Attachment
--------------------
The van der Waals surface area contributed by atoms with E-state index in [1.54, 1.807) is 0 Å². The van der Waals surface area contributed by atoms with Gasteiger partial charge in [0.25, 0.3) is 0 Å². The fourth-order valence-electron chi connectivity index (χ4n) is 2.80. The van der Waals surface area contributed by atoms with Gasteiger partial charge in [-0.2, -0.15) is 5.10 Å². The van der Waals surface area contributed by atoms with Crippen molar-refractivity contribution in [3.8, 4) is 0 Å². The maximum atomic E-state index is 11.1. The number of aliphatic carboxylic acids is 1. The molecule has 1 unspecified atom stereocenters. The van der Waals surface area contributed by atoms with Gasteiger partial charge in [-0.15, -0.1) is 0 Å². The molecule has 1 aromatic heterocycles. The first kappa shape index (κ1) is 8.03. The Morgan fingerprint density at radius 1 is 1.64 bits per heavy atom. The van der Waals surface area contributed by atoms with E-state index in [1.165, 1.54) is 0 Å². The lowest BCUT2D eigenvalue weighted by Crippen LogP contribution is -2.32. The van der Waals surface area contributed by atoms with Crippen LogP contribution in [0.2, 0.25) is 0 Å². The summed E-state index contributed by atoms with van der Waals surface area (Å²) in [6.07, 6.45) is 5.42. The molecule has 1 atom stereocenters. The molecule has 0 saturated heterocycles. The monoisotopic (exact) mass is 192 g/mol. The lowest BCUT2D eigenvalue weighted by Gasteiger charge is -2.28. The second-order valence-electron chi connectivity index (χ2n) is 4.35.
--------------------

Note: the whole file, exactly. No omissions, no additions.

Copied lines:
The van der Waals surface area contributed by atoms with E-state index in [1.54, 1.807) is 0 Å². The van der Waals surface area contributed by atoms with Gasteiger partial charge in [0.25, 0.3) is 0 Å². The fourth-order valence-electron chi connectivity index (χ4n) is 2.80. The van der Waals surface area contributed by atoms with Gasteiger partial charge in [-0.2, -0.15) is 5.10 Å². The van der Waals surface area contributed by atoms with Crippen molar-refractivity contribution in [3.8, 4) is 0 Å². The maximum atomic E-state index is 11.1. The number of aliphatic carboxylic acids is 1. The molecule has 1 unspecified atom stereocenters. The van der Waals surface area contributed by atoms with Gasteiger partial charge in [-0.15, -0.1) is 0 Å². The molecule has 1 aromatic heterocycles. The first kappa shape index (κ1) is 8.03. The Morgan fingerprint density at radius 1 is 1.64 bits per heavy atom. The van der Waals surface area contributed by atoms with E-state index in [1.165, 1.54) is 0 Å². The lowest BCUT2D eigenvalue weighted by Crippen LogP contribution is -2.32. The van der Waals surface area contributed by atoms with Crippen LogP contribution in [0.2, 0.25) is 0 Å². The summed E-state index contributed by atoms with van der Waals surface area (Å²) in [6.07, 6.45) is 5.42. The molecule has 1 atom stereocenters. The molecule has 0 saturated heterocycles. The monoisotopic (exact) mass is 192 g/mol. The lowest BCUT2D eigenvalue weighted by Gasteiger charge is -2.28. The second-order valence-electron chi connectivity index (χ2n) is 4.35.